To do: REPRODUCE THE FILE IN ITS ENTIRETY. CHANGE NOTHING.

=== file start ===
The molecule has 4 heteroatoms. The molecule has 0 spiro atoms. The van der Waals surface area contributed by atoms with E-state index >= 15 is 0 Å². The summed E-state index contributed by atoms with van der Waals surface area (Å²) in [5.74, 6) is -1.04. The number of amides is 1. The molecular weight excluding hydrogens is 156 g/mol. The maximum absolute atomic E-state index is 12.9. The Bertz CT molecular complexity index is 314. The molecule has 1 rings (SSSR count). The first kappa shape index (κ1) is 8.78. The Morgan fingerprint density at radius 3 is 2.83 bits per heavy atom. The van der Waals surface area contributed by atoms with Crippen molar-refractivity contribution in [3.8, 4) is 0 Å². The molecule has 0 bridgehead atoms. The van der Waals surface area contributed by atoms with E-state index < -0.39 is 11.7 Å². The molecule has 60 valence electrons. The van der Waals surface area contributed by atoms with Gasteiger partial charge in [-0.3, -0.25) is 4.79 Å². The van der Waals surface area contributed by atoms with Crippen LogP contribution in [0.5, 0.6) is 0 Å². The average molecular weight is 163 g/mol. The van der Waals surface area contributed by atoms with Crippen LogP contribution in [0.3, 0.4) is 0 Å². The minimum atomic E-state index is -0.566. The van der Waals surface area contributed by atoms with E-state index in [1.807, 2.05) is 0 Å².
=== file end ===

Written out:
The molecule has 4 heteroatoms. The molecule has 0 spiro atoms. The van der Waals surface area contributed by atoms with E-state index >= 15 is 0 Å². The summed E-state index contributed by atoms with van der Waals surface area (Å²) in [5.74, 6) is -1.04. The number of amides is 1. The molecular weight excluding hydrogens is 156 g/mol. The maximum absolute atomic E-state index is 12.9. The Bertz CT molecular complexity index is 314. The molecule has 1 rings (SSSR count). The first kappa shape index (κ1) is 8.78. The Morgan fingerprint density at radius 3 is 2.83 bits per heavy atom. The van der Waals surface area contributed by atoms with Crippen molar-refractivity contribution in [3.8, 4) is 0 Å². The molecule has 0 bridgehead atoms. The van der Waals surface area contributed by atoms with E-state index < -0.39 is 11.7 Å². The molecule has 60 valence electrons. The van der Waals surface area contributed by atoms with Gasteiger partial charge in [-0.3, -0.25) is 4.79 Å². The van der Waals surface area contributed by atoms with Crippen LogP contribution in [0.5, 0.6) is 0 Å². The average molecular weight is 163 g/mol. The van der Waals surface area contributed by atoms with Crippen LogP contribution in [0.3, 0.4) is 0 Å². The minimum atomic E-state index is -0.566. The van der Waals surface area contributed by atoms with E-state index in [1.807, 2.05) is 0 Å².